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ANSC 2000 set 10

by: Kaitlyn Elliott

ANSC 2000 set 10 ANSC 2000 - 001

Kaitlyn Elliott

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These notes cover animals used in research. This is the second part to Animals in Service to Mankind. There is a review clip that will lead you to a notecard quiz set.
Companion Animal Management
Carolyn E Huntington
Class Notes
animal, Science
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This 8 page Class Notes was uploaded by Kaitlyn Elliott on Monday October 10, 2016. The Class Notes belongs to ANSC 2000 - 001 at Auburn University taught by Carolyn E Huntington in Fall 2016. Since its upload, it has received 4 views. For similar materials see Companion Animal Management in Animal Science at Auburn University.

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Date Created: 10/10/16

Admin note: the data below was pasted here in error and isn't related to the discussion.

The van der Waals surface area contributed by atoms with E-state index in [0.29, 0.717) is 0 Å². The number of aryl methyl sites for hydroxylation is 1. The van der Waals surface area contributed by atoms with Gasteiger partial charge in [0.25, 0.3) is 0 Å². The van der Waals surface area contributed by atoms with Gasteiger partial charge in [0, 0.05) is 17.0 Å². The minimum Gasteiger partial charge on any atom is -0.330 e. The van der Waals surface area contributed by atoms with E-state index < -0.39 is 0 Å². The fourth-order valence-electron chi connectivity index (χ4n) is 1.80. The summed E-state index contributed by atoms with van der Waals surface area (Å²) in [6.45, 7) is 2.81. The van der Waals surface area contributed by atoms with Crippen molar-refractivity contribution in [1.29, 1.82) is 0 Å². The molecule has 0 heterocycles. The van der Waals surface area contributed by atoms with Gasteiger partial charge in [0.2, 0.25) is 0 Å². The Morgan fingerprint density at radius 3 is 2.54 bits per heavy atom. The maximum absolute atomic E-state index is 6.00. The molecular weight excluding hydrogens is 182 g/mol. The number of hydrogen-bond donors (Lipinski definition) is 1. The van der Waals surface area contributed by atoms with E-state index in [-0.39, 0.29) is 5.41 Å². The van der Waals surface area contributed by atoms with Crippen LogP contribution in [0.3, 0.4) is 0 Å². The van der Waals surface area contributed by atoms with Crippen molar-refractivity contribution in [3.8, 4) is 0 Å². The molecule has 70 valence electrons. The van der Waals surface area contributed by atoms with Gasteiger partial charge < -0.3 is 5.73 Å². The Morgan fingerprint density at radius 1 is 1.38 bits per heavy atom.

Animals in Service to Mankind Part II ANSC 2000 set 10 Key Terms: 1) PVT TIM HALL: essential amino acid acronym 2) LD :50toxicity of chemical) dose necessary to kill 50% of population of test species 3) CAT: computer­assisted tomography 4) MRI: magnetic­resonance imaging 5) Prions: Proteins that disrupt the central nervous system 6) PETA: People for Ethical Treatment of Animals 7) ALF: Animal Liberation Front ______________________________________________________________________________ Lists to know:  Animals help with 3 areas of biomedical science: 1) Biomedical & behavioral research 2) Teaching  3) Drug toxicity & product testing  Broader range of attitudes based on 3 books from 70s: 1) Animals, Men & Morals ­relationship between human & animals, animals  have rights 2) Victims of Science­speciesism introduced 3) Animal Liberation: A New Ethic for Our Treatment of Animals­Singer  questions using animals for food & clothing  Concept of 3 R’s: 1) Refinement…of techniques to reduce suffering 2) Reduction…in numbers of animals needed 3) Replacement…of animals by nonanimal techniques, when possible ______________________________________________________________________________ Important information:  Animals used in scientific experimentation for 2,000 yrs.  First used them to study body functions - Prove that veins carry blood, not air - Demonstrate the circulation of blood - Effect of anesthesia on the body - Relationship between bacteria & disease  Of the nearly 100 Nobel Prizes awarded in Medicine & Physiology during 20  century,  more than 2/3 involved the use of animals Discoveries  Insulin­removal of dog pancreas  Diagnosis, treatment & prevention of: - Heart disease, Poliomyelitis - Measles, Smallpox - Massive burns  Open heart surgery  Blood transfusions  Organ transplants  Laser surgery  Determining safety & efficacy of new drugs, vaccines Nutritional Considerations  Ex: Ivan Pavlov­ Digestive glands - Extensive use of fistulas rather than vivisection - Food stimuli at a distance from the animal  - Paired unconditioned stimulus­salivation at sight of food with a neutral stimulus­  sound of bell - Rejected “psychic” salivary secretion theory & concluded a conditioned reflex  was involved  Joseph Goldberger - Relationship between black tongue in dogs to pellagra - Lack of niacin (B3) & tryptophan  Schaumann - Value of heating foods  G.R. Cowgill - Role of vitamin B6 in nutrition of dogs  E. Mellanby - Canine rickets & osteomalacia Animal Models for Human Research  Why? - Allows increased control over genetics - Increased control over environment - Improved protocol compliance - Availability of invasive techniques  During 20  century, rats, mic, birds, & fish were ~90% of the animals used in biomedical research - Represent unregulated species in US: #’s hard to estimate - Prior to this, early research was primarily on dogs  Is the use of companion animals increasing or decreasing? - Decreasing! - First report 1973, 1.6 mill. animals used - In 2014, 834,000 animals used  Rabbits, guinea pigs, hamsters, primates, dogs, cats, farm animals  Unregulated animals are not reported, but their numbers are also thought to have  decreased significantly - Rats, mice, birds or fish Preferred Animal Models  Dogs used to study human nutrition for nearly 2 centuries  Canine colons are proportionate in length to human colons  Dogs & humans have colonic bacteria that contribute significantly to colonic  fermentation - Bacteroides, bifidobacteria, lactobacilli  Similar dietary habits - Dogs evolved from carnivores; adapted to omnivorous diet - Generally require same essential nutrients as humans  Exception: vitamin C, which dogs can synthesize  Cats are less desirable research model for human nutrition - Strictly carnivorous  Cats require amino acid taurine for conjugation of bile acid - Also require same 10 essential amino acids needed by mammals  PVT TIM HALL - Sensitive to deficiency in essential amino acid arginine  Unable to convert beta carotene to vitamin A - Preformed vitamin A & niacin essential to their diet  Cats require omega­6 fatty acid arachidonic acid  Small bodies of cats make it difficult to obtain adequate amounts of blood, fecal, tissue or urine samples  Dogs & cats develop spontaneous tumors - Good for studying certain forms of cancer in humans  Exchange of information in nutrition­related findings - Apply human insights towards animals - Ex: How to feed properly under certain disease states Experimental Categories Supported by Companion Animals  Basic or applied - Basic: to increase knowledge base & understanding of chemical, physical, &  functional mechanisms - Applied: application of that applied basic knowledge Biomedical & Behavioral Research  Biomedical: Advances our understanding of how biological systems function  Based on 2 basic requirements: 1) Control of variables that might affect the response 2) Replication of results confirmed by other laboratories  Behavioral: determines factors affecting animal behavior & response to stimuli - Via physical stimuli or manipulation of brain or CNS (central nervous system)  Begun to move away from demos with live animals - Plastic replicas, computer simulations, & videos Drug Testing  Efficacy & safety of new medicine; possible toxicity - Cosmetics & bath soaps  Fulfill requirements of FDA  LD 50 Use of Animals in Biomedical Research  Basic assumption: develop ways of relieving & minimizing human & animal suffering   Animals serve as surrogates for humans - Animal rights advocates argue people should serve as experimental subjects if test benefit them - Ex: limitations of aging human vs. rat - Ex: difficult to obtain similar weights & genetic makeup to standardize  Body systems & functions react with stimuli similar to those of humans  First successful kidney transplant done in dog  Techniques used to save lives of “blue babies”­heart  Open­heart surgery, coronary bypass, heart transplantation - Developed with dogs, ponies, & calves  Amount of information available about animals - Pool of data from experiments & selective breeding - Rate of breeding also factor; humans can’t be forced to mate  Necessary to reduce disease & suffering for all Nobel Prize­Winning Research  CAT scans­ pigs  MRI­rats  Transplantation of organs­dog  Discovery of prions­hamsters & mice  Nitric oxide as signaling molecule in cardiovascular­rabbits  Signal transduction in nervous system­guinea pigs & mice  Info on PGs & leukotrienes­sheep, rabbits, & guinea pigs Animal welfare & animal rights  Animal welfare - Goal is to pass legislation to ban experimentation with animals obtained from  shelters - Improve care & housing of animals  Animal rights - Broader range of attitude based on 3 books from the 70s Rene’ Descartes (1596­1650)  French mathematician & philosopher  Defended use of animals in experiments  Insisted animals could respond to stimuli in only one way - According to the arrangement of their organs - Lacked ability to think & reason - Similar to machines, in his opinion  Humans, however, have ability to think & talk - Can respond to stimuli in a variety of ways - Make animals inferior to humans Response to Singer’s book  Deplored the attitude of humans towards nonhumans as a “form of prejudice no less  objectionable than racism & sexism”  Urged liberation of animals to become next great cause  Gave animal rights cause the same commitment, zeal, & tactics as was seen in civil  rights, antiwar, & women’s movements  Thousands of new members were recruited - Demonstrations, lobbying, petitioning, raising funds People for Ethical Treatment of Animals (PETA)  Most active & visible organization nationally  Philosophy: all mammals were created equal - A rat is a pig is a dog is a boy  Advocate release of all animals back to nature - Including companion animals  Involved in raids on research laboratories  Distribution of edited videotapes stolen by terrorist organizations Animal Liberation Front (ALF)  Identified by Scotland Yard as an international underground terrorist organization - Active in UK, France, Canada, & US  Destroyed records, equipment & facilities - Burned an animal disease diagnostic lab at UC­Davis in ‘87  Efforts of these organizations are of great concern to scientists - Harassment & death threats made - “Raids of liberation” caused millions in damages - Slowed & hindered efforts to prevent & treat diseases Validity & Conduct of Animal Research  Scientists argue it provides info necessary to advance health  Argue no alternative scientific methods for obtaining the same quality of info as that from animals  Global life expectancy of humans doubled (from 30­65) during the 20  century - Fruits of animal research contributed significantly - Decrease infant mortality, effect treatments for disease, elimination of some  diseases  Nearly every medical advancement in 20  century were achieved directly or indirectly  via use of animals   Overall, means a longer, healthier, better­quality life for humans, or life itself - Animal rights activists attribute it to improved nutrition  Had scientific research in first two decades of 20  century been restrained, as  antivivisectionists & other activists wanted, millions of people would not have been born  or suffered an early death - Died of diphtheria, scarlet fever, TB, diabetes, appendicitis Medical Advances using Animals  Pre­1900: Treatment of anthrax, beriberi (thiamine deficiency), rabies, smallpox  Early 1900s: Treatment of pellagra (niacin deficiency), rickets (vitamin D deficiency),  ECG, & cardiac catheterization  1920s: Blood transfusions & IV feeding; discovery of insulin  1930s: Prevention of tetanus; develop anticoagulants, anesthesia  1940s: Treatment of rheumatoid arthritis; therapeutic uses of antibiotics; discovery of Rh  factor; treatment of leprosy  1950s: Prevention of polio; development of cancer chemo; open heart surgery; influenza  vaccine; pacemakers  1960s: Prevention of rubella; corneal transplants  1970s: Prevention of measles; Heart transplants; development of nonaddictive painkillers  1980s: Use of antirejection drugs to facilitate organ transplant; development of  monoclonal antibodies  1990s: Application of MRIs & CT scans Veterinary Medical Advances  Immunization against anthrax, distemper, parvo, rabies, tetanus, hepatitis  Surgery to correct hip dysplasia  Immunotherapy for cancer in dogs  ID & prevention of brucellosis & TB in cattle  Treatment of feline leukemia  Improved nutrition in pets  Improved adhesives for surgical use & damaged hooves  Vaccines against West Nile for horses Unexpected Dividends of Research  Research serendipity - Experiments produce findings that have no apparent relevance to their original  purpose but which contribute to another line of inquiry or lead to important  discoveries  Discovery of penicillin  Natural antibiotic from skin of frogs - During removal of eggs through incision in frog’s skin - Scientists observed skin not infected with bacteria Alternatives to Using Animals in Research & Testing  Introduced in 1959 by Russell & Burch from Britain - The Principles of Humane Experimental Techniques  Concept of 3 R’s  Animal rights make the word “alternative” synonymous with “substitutes”  They advocate: 1) In vitro research (cell, tissue, organ cultures) 2) Computer simulation of biological systems in the form of mathematical  models, videos, & films  Both methods play important roles in research  Both have avoided the need to use animals in some stages - Cannot serve as total replacement of live animals though Computer Simulations  Have aided in developing new mechanisms & techniques for scientific discovery  Sufficient limitations though - Unlikely they will ever totally replace animal experiments - Validity of model depends on how closely it resembles the original  Ex: how does body metabolize chemicals or drugs - Requires knowledge of biological systems via study of live animals - Otherwise, impossible to construct an accurate simulation Legislation  First was enacted in UK in 1876 via Cruelty to Animals Act  Animal Care laws - Scientists support high standards for proper care & treatment - Research community was first to develop concept of humane treatment in early  th 20  century - First formal guidelines: through NIH in 1963 - NIH Office of Laboratory Animal Welfare (OLAW) - Association for Assessment & Accreditation of Laboratory Animal Care  International (AAALAC)  Established specific & stricter requirements for care & treatment of all animals used in  federal research  Require appropriate use of pain­relieving drugs, vet care, & euthanasia on all animals  Requirements for cage sizes, feeding & watering, lighting, & sanitation  Research institutions are required to establish an oversight committee (Institutional  Animal Care & Use Committee) - One vet, one nonscientist, & one person not affiliated with the institution  Laboratory Animal Welfare Act (AWA) of 1966  Regulates dealers who handle dogs & cats  Regulates labs that use dogs, cats, hamsters, guinea pigs, rabbits or nonhuman primates  Required individuals to be licensed & held to certain standards by USDA who enforces  1970­ amended to change the name to AWA & broaden definition of animal to include  any warm­blooded  1972­ horses, farm animals (not used for research), birds, rats & mice were unregulated Animal Welfare Act of 1985  Addressed psychological well­being of nonhuman primates & the exercising of dogs  Addresses social & physical needs of all species - Social & environmental enrichment employed - Pair or group housing in research & zoo arenas - Physical structures like PVC tubing, molded plastics to give animals choice & add complexity to their environment - Animal must be able to display normal behaviors  Grooming, exploration, foraging, burrowing Health Research Act  Passed by Congress in 1985  Requires National Institute of Health (NIH) to establish a plan for conducting, evaluating, & disseminating research to train scientists in methods of experimentation which: 1) Do not require use of live animals 2) Reduce the number of animals 3) Produces less pain & distress than those currently Food Security Act of 1985  Contained an amendment called Improved Standards for Laboratory Animals Act  Along with Health Research Extension Act of 1985 codified NIH voluntary guidelines - Establish a plan not to use animals, reduce numbers of animals, minimize animal  pain Pound Laws  Most states, cities & communities  Require seizure, detection, & humane destruction of stray or unclaimed animals  Protect human health & safety  Scientists used to obtain these animals after a specified period - Gave owners opportunity to claim their pets - Reduced the expense of conducting experiments - Homeless animals could contribute to science rather than directly euthanized ______________________________________________________________________________ Review: C:\Users\KMElliott5\Documents\ANSC 2000 set 10 notecards.flashquiz